Joe Root (133*) and Alex Hales (95) helped England start their Champions Trophy campaign with a comfortable 8-wicket victory over Bangladesh at the Oval. Earlier, Tamim Iqbal’s 128 appeared to have put Bangladesh in control but Liam Plunkett’s 4/59 restricted the visitors to 305 in 50 overs.
Brief Scores: Bangladesh 305/6 (Tamim Iqbal 128, Mushfiqur Rahim 79; Liam Plunkett 4/59, Ben Stokes 1/42) lost to England 308/2 (Joe Root 133*, Alex Hales 95; Mashrafe Mortaza 1/56, Sabbir Rahman 1/13) by 8 wickets.
Starting as favourites of the tournament, England got off to the perfect start by winning the toss and unsurprisingly elected to bowl first to exploit the moisture available in the morning. Eoin Morgan’s team selection also suggested the same as he opted to go with four proper
England fail to pick up wickets despite favourable conditions
Morgan’s pitch reading skills appeared to be spot on as Chris Woakes opened the bowling with a maiden over and Mark Wood replicated the same in the fourth as the visitors could only manage six runs in the first four overs. Soumya Sarkar released some pressure by hitting Jake Ball for two back-to-back boundaries in the fifth over but that was as good as it got for the Asian team as they could only manage 36 runs in the first powerplay. Having seen
Plunkett puts the breaks on Bangladesh’s run fest
Iqbal was looking in complete control as he smashed Plunkett for two consecutive boundaries on either side of the wicket and by the 30th over Bangladesh had crossed the 150-run mark. Having been dismantled by India in the warm-up game, the sub-continental side had learned from their mistakes and decided to to take too many risks as they kept rotating the strike well while putting the bad balls away to the boundaries as well. In the next ten overs, Rahim went past his fifty while Iqbal became the first player to score a century in the current edition of the tournament, taking the score to 223/2 with 10 overs to play. With 300 looking well within reach, Iqbal decided to up the ante as he put the ball in the stands twice in two overs before Rahim scored two boundaries in the next over. But England showed their winning credentials with Plunkett dismissing the duo on back-to-back balls to put the pressure right back on the Bangladesh team. Shakib Al Hasan’s eight-ball cameo was brought to an end by Ball before Plunkett claimed his fourth of the match in the last over to restrict Bangladesh to 305/6 in the allotted 50 overs.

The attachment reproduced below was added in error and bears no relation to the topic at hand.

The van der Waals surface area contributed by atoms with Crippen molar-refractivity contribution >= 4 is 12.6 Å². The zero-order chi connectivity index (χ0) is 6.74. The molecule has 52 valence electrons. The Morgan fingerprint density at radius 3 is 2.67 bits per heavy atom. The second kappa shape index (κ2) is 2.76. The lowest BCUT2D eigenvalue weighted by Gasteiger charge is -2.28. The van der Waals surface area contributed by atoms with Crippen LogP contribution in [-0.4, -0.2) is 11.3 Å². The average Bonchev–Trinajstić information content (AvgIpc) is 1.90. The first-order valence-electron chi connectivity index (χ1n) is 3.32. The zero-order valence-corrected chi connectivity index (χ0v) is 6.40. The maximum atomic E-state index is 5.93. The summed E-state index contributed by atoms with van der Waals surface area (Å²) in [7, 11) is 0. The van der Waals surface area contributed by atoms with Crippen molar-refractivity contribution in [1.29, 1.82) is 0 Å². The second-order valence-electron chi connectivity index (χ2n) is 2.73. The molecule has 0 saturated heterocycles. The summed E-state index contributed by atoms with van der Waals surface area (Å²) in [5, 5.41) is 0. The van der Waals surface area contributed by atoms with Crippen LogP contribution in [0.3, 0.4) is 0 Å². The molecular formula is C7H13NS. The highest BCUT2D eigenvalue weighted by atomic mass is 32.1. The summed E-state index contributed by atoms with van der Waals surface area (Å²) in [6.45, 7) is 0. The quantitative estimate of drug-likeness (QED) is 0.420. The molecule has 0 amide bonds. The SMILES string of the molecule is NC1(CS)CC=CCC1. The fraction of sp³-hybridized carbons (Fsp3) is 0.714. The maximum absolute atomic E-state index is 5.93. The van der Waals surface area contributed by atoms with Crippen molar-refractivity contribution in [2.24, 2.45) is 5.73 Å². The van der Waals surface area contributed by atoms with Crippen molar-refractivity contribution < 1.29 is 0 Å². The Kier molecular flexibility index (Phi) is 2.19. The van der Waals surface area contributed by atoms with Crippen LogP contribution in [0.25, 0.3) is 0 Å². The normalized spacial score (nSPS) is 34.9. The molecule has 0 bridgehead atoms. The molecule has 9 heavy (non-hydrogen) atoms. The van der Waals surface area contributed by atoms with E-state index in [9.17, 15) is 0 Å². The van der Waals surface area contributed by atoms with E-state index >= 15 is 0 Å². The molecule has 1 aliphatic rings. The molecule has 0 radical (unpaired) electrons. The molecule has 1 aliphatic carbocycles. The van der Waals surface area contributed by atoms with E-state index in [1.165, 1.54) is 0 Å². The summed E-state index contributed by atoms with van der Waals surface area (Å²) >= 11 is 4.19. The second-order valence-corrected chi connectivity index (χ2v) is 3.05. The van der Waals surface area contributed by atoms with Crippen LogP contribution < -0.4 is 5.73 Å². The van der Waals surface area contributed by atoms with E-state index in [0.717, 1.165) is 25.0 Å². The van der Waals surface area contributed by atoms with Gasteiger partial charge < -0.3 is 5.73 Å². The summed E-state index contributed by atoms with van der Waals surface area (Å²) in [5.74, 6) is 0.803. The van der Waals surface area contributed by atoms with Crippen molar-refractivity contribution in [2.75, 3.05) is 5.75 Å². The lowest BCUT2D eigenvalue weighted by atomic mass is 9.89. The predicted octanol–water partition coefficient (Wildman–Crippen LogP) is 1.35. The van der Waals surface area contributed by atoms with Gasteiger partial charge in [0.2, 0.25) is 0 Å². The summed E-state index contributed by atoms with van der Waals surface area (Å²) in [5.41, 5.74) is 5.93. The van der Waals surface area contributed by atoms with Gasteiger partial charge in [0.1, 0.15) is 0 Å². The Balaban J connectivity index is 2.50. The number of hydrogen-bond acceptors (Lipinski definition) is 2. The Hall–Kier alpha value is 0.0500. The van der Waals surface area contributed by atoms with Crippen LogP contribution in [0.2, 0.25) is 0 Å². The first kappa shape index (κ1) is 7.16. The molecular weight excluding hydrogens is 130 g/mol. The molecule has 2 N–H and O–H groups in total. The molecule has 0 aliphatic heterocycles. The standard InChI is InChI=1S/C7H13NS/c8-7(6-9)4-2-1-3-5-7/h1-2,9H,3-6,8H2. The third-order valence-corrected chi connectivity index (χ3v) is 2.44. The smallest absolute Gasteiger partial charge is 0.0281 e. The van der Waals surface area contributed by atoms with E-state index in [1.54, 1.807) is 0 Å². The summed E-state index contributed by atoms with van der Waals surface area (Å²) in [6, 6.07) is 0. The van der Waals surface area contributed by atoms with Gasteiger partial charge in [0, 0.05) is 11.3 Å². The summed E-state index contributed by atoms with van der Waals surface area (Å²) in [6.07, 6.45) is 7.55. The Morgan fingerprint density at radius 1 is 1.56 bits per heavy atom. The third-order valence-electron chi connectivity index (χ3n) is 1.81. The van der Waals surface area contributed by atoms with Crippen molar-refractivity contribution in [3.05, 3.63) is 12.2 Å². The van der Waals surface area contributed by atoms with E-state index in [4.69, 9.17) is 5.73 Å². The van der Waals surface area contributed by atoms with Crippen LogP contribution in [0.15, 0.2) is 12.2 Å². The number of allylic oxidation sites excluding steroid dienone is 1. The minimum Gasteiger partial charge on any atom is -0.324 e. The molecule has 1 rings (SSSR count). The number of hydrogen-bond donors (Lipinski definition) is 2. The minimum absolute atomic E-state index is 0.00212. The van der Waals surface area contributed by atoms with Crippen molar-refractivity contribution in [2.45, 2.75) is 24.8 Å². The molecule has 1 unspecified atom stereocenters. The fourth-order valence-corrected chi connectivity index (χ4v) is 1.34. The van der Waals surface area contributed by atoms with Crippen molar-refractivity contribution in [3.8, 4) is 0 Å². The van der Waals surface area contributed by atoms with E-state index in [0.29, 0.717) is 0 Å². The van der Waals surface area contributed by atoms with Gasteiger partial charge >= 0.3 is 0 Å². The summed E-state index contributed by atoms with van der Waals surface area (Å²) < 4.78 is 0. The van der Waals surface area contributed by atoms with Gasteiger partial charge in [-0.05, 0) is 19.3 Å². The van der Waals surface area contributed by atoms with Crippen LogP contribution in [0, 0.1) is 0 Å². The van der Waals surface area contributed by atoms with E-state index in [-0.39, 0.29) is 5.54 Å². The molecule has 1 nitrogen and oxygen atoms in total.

Hales and Root put England in the driver’s seat
With the wind in their sails, Bangladesh did what England failed to do - pick up an early wicket. Jason Roy continued his run drought to yet another match and attempting a scoop off Mashrafe Mortaza’s bowling, he could only find the palms of Mustafizur at short fine leg. His opening partner, Alex Hales, however, was in no mood to slow down as he hit six boundaries in the first 10 overs to take the score to 51/1. After the first powerplay, the English duo slowed down as they began to pace their innings for the long chase. While boundaries were scarce, singles were not and by the 20th over Hales had gone past his half century while Joe Root was three short of his. Realizing that England were getting into a very comfortable position, Mortaza brought Mustafizur back into the attack to exert some pressure on the English but when Shakib Al Hasan was smashed for 15 runs, all the pressure seemed to have been released and the home side found themselves in the comfortable position of needing just 168 runs in the last 25 overs of the match.
Morgan and Root secure comfortable win for hosts
While most players tend to slow down while closing in on a century, Hales did the exact opposite. Playing at 85, the English opener decided to open his shoulders and pulled Sabbir Rahman for a boundary before launching the ball into the stands on the next delivery. However, it proved to be his undoing as a slog sweep could only get as far as Sunzamul Islam at deep midwicket to bring the curtains down on a fantastic 86-ball 95. As England’s captain walked out to the crease, he knew that most of the job was already done and he along with Joe Root scored 54 runs in between the 30th and the 40th over to keep the required run rate at a comfortable 7.5, on a pitch that was proving to be a batsman’s paradise. Eight overs to go, England found themselves needing 60 off 48 balls with both Root and Morgan two runs short of a century and half century respectively. Not only did both reach their respective milestones in the 43rd over, but the 12 runs in the over ensured the match equation came down to 48 off 42 balls. The next three overs yielded 33 runs that brought the required run rate down to just 4 runs
AB de Villiers or Virat Kohli - who will score more runs?
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